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Thread: Le cerf sent très mauvais

  1. #1
    Member Flyblown's Avatar
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    Le cerf sent très mauvais

    I was driving through Raetihi last week and got an email from my local mechanic reminding me that my WOF was overdue. So I pulled into the very quiet little Toyota garage there and asked if they could do a WOF on the spot. Yup, no worries.

    There were two other guys in the waiting area, and an old green, battered LN106 Hilux on the hoist in the workshop. I could hear that they were speaking French but the accent was odd. I speak a bit of French - used to be quite fluent as a kid - but these days its a case of Franglais and "parlez doucement s'il vous plait". Anyway the lady on reception was a bit flustered and she said something about not being able to communicate, so I offered to help. Turns out these two Frenchmen were from Tahiti, on a roving months-long NZ hunting trip. Their Hilux which they'd bought cheap had a failing clutch and they needed to wait a day for a replacement to turn up, which they weren't too happy about. They weren't too happy about the price either. And they really didn't speak English.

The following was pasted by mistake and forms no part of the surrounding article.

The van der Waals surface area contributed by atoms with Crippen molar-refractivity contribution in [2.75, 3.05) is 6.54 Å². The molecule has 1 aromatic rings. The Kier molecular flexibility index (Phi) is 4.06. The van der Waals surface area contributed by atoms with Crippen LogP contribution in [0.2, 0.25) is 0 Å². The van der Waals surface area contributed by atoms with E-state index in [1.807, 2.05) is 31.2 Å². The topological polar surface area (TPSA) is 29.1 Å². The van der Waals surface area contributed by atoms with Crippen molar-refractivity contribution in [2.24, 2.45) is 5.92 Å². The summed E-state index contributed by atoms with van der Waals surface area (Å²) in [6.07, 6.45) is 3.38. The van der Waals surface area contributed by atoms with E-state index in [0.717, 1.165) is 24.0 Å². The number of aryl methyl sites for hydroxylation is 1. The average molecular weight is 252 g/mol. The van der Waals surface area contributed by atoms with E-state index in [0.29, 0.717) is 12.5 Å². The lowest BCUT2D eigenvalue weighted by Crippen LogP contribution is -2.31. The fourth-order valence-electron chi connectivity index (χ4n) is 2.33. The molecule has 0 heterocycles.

The conversation turned to hunting, they had just come out of the bush down River Road, about 20km south of Pipiriki, not sure which block. I thought that was interesting, as you've gotta be very careful down there. Our man was keen as to tell me all about his hunt and how successful they'd been. It was a bit awkward cos he'd obviously been in the bush a while and smelled like a lock forward's jock strap, really really not very nice, and he had alarming halitosis. So he insists on showing me what he'd got, and strolled into the workshop and gestured importantly to the mechanic to lower the vehicle. I found that very funny. Mr Tahiti opened up the canopy tailgate and I stuck my head inside to take a look....

    FAR OUT!!!!!!!! I nearly cotched on the spot!

    The malodorous stink inside that canopy just about floored me. Stuffed inside the tray, along with an array of filthy camping gear, clothing and old boots, were two fallow deer, still in their skins, clearly dead several days. The skulls were in a large cast iron pot, they had been boiled and largely, but not entirely, eaten. Judging by the way the skulls had been cut open the brains were first item on the menu. The remains of the meal were covered in flies, there were flies throughout the canopy, the flaps and neck meat where the animals had been cut was an ominous blackish-greyish-greenish colour. It was warm, about 22 degrees, and quite humid.

    "C'est bon, oui? Tres savoureux, c'était une chasse très difficile mais très enrichissante" (its good, very tasty, hard hunt, but satisfying... and he's looking for me to agree that it looks good...)